Compliance Costs Kill Banks’ Budget For Innovation

It’s getting hard out there for a tech vendor — particularly those that sell to banks. Banks are cutting costs these days — hit by high compliance costs and an interest rate that the Fed keeps delaying raising — and those costs are hitting vendors like DH Corp., Fiserv Inc. and Fidelity National Information Services Inc, who have all seen their bank clients backing off on technological upgrades.

Interest rates — and their long-delayed rise — is one factor cited often, as revenue gains are not keeping pace with projects, thus pushing banks to back-burner the technology budget until 2017. Also a commonly cited issue: compliance problems and the need to jump into line on those before getting involved in revenue generating core system upgrades.

The fact of banks slipping into neutral from a tech advance point of view has hit banking tech firms fairly hard over the last year — to the extent that, though banks are showing increased signs of strength, the vendors that service them are continuing to lag.  The KBW Nasdaq Bank index —  comprising financial institutions — is up 2.8 percent in the last 30 days. The KBW Nasdaq Financial Technology index — made up of bank tech firms — is down by over 4 percent. That switches the September picture — when banks were down by nearly 4 percent and the tech index was up 3.6 percent.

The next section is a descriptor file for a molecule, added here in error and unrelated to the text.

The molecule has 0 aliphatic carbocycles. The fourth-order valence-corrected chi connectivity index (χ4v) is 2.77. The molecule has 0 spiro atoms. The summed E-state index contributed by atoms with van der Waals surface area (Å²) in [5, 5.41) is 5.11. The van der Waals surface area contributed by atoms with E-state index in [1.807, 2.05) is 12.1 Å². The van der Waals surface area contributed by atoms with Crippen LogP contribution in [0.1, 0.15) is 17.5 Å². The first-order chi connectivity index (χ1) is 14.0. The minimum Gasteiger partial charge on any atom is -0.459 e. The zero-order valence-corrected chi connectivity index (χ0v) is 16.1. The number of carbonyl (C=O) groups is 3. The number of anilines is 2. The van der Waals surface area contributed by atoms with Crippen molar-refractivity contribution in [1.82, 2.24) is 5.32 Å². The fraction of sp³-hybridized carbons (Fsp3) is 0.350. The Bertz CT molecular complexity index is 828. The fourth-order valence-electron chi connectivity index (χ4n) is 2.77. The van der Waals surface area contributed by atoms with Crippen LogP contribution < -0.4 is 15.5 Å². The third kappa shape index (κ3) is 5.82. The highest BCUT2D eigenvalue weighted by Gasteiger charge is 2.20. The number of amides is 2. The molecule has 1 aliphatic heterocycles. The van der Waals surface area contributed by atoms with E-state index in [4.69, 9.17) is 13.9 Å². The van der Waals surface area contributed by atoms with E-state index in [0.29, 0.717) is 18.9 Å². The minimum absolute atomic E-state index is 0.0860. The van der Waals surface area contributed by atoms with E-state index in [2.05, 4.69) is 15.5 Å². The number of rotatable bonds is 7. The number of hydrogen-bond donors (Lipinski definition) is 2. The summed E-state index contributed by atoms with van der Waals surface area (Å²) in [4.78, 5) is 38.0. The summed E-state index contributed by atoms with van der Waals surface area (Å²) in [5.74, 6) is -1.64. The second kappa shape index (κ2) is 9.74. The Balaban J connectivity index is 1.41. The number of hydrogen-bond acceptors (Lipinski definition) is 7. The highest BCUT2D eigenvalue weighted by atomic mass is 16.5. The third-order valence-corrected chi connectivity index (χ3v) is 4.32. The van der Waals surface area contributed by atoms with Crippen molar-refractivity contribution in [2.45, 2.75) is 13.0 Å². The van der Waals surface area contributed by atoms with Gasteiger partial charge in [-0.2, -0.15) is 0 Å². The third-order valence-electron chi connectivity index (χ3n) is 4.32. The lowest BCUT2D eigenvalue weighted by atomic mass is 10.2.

Banking tech vendors tend to specialize in software and services like payments processing and account tracking. In recent years, purchasing software as a service has become more common than in-house building projects — but at an increasing pace, banks are either cutting back on their tech vision or simply idling with what they have until the budgeting situation is better for technological upgrades.

Investors will get an update from another large player in the sector when Jack Henry & Associates Inc. is scheduled to release earnings Monday afternoon. The quarter so far has not been kind. DH’s CEO Gerrard Schmid noted that global conditions have “Resulted in a slowdown in the pace of technology spend. As banks struggle with their balance sheets and are mired in cost-cutting initiatives, they have to find new ways to generate revenues and also find ways to save money.”

DH missed analysts’ quarterly revenue forecast by 3 percent and lowered its 2016 growth projections. Shares of DH have plunged nearly 41 percent.

DH is not alone; Fidelity National, known as FIS, has its Chief Executive Gary Norcross noting that banks don’t have the discretionary funding to do these upgrades.

“[Banks] free up those dollars to invest in something that’s non-discretionary,” namely risk and compliance.

The big technology vendors also said digital banking would be a new spending focus —but banks are also at times tapping new fintech upstarts as tech partners. Will those start-up partners be able to cover the gap left by the world’s biggest banks?

We’ll keep you posted.



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